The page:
Meth smuggled into North Ontario in Mexican-built Fords

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A Sudbury Ford dealership is one of several in Ontario to help expose a large-scale drug-smuggling operation after suspicious packages were found tucked inside tires.

“In the middle of December we received a call from a local dealership after an employee discovered the contents in the spare tire,” said Kaitlyn Dunn, spokesperson with Greater Sudbury Police.

“Our canine unit responded, as well as a detective from the drug enforcement unit. It was confirmed to be a large quantity of illicit drugs.”

The OPP said Wednesday the packages, containing methamphetamine, relate to a massive smuggling operation that can be traced to a notorious Mexican cartel.

The new Fusion cars were built at Ford’s assembly plant in Hermosillo, Mexico, the OPP said, before being put on northbound trains, with the bricks of meth stashed in the spare tires.

“The powerful Sinaloa cartel is well-entrenched in that area of Mexico,” OPP Supt. Bryan MacKillop told Canadian Press. “We are very certain that they are ultimately responsible for these drugs.”


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MacKillop said investigators believe the “logistics” of the alleged smuggling operation failed, which led to the drugs continuing on to dealerships.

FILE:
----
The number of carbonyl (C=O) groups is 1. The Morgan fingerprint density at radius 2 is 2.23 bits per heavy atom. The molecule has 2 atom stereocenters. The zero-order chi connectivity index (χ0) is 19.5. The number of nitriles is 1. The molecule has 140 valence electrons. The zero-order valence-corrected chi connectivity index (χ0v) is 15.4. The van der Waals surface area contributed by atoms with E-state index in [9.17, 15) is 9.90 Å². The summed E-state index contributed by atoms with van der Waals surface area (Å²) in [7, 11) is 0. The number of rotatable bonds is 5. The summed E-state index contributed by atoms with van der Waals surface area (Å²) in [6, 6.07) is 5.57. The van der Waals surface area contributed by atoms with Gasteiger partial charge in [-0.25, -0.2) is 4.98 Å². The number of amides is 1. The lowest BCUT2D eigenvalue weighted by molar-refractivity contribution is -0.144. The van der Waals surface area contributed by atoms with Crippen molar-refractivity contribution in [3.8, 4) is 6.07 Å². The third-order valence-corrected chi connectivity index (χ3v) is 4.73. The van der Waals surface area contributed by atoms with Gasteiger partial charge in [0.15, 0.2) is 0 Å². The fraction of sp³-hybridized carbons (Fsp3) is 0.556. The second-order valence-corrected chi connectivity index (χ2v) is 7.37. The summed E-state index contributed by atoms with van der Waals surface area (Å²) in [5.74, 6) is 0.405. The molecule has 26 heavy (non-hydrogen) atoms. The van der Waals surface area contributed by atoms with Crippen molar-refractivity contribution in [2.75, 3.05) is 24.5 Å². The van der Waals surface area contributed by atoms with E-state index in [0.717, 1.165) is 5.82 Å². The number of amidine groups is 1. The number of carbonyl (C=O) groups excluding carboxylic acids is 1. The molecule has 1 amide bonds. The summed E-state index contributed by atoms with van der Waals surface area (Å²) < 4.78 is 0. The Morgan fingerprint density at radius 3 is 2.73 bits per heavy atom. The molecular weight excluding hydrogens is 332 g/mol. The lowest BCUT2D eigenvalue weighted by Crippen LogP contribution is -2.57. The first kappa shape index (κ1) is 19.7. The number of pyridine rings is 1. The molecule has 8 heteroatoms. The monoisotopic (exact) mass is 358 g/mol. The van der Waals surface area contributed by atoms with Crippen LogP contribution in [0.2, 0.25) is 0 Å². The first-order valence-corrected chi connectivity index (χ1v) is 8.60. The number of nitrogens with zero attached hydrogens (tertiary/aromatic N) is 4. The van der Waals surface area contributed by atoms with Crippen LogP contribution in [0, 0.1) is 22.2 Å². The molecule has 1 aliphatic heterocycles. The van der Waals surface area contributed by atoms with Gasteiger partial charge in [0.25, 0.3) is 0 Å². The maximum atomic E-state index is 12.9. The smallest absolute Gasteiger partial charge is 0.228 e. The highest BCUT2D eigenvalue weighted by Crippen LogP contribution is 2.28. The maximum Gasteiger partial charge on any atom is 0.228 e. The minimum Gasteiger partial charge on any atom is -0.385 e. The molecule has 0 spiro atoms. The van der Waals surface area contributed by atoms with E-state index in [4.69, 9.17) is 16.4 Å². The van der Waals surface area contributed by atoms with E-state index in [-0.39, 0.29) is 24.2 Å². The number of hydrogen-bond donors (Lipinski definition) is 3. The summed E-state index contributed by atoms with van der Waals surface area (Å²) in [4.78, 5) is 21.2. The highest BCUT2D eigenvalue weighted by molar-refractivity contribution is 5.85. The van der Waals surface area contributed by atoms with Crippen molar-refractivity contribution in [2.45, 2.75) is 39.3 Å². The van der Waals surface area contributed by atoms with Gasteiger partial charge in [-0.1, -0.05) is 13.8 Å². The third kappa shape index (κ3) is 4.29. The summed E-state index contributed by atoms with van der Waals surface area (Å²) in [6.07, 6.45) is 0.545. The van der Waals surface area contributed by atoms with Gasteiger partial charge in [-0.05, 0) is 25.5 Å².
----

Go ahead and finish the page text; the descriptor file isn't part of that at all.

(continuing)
“I don’t think that’s what they wanted,” MacKillop said.

The OPP said they found 180 kilograms of meth during their investigation, which began when employees at four different Ford dealerships found beige-taped packages lining the spares.

Sudbury was the northernmost point where the drugs were discovered; the other dealerships reporting a similar find were in Collingwood, Bolton and Newmarket.

The OPP investigation, dubbed Project Sebright, ballooned to involve the Canada Border Services Agency, Greater Sudbury Police, police in New Brunswick, Quebec provincial police and Ford.

Police said nine of 14 vehicles from the same shipment, found at 13 different Ontario dealerships, contained meth.

Other cars that were part of the same shipment made their way to Quebec and New Brunswick, MacKillop said.

“We were able to proactively stop a similar subsequent shipment of cars as it crossed the border into Canada,” he said.

In that case, police found meth hidden in a similar fashion in 12 of 14 vehicles they searched.

Authorities have continued to search vehicles coming into the country from Mexico, but have yet to find more drugs, MacKillop said.

“That tells us that this method of smuggling has been successfully disrupted,” he said.

He said police don’t know when or where the cars were “exploited,” other than saying those responsible were the Sinaloa cartel, which was once led by drug lord Joaquin “El Chapo” Guzman.


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Guzman was recently found guilty of drug trafficking and murder conspiracy charges in New York.

Police noted the “creative means” to smuggle drugs into the country.

“As we know from past drug-smuggling investigations, it is not uncommon for a criminal organization to resort to creative means to hide illicit drugs within legal cargo,” MacKillop said.

OPP deputy commissioner Rick Barnum said meth has become a significant problem in Canada.

“The use of methamphetamine is on the rise,” Barnum said. “The number of meth seizures has continued to grow since 2010.”

Police said charges have not yet been laid in the smuggling operation and they are continuing to investigate.

With files from the Canadian Press

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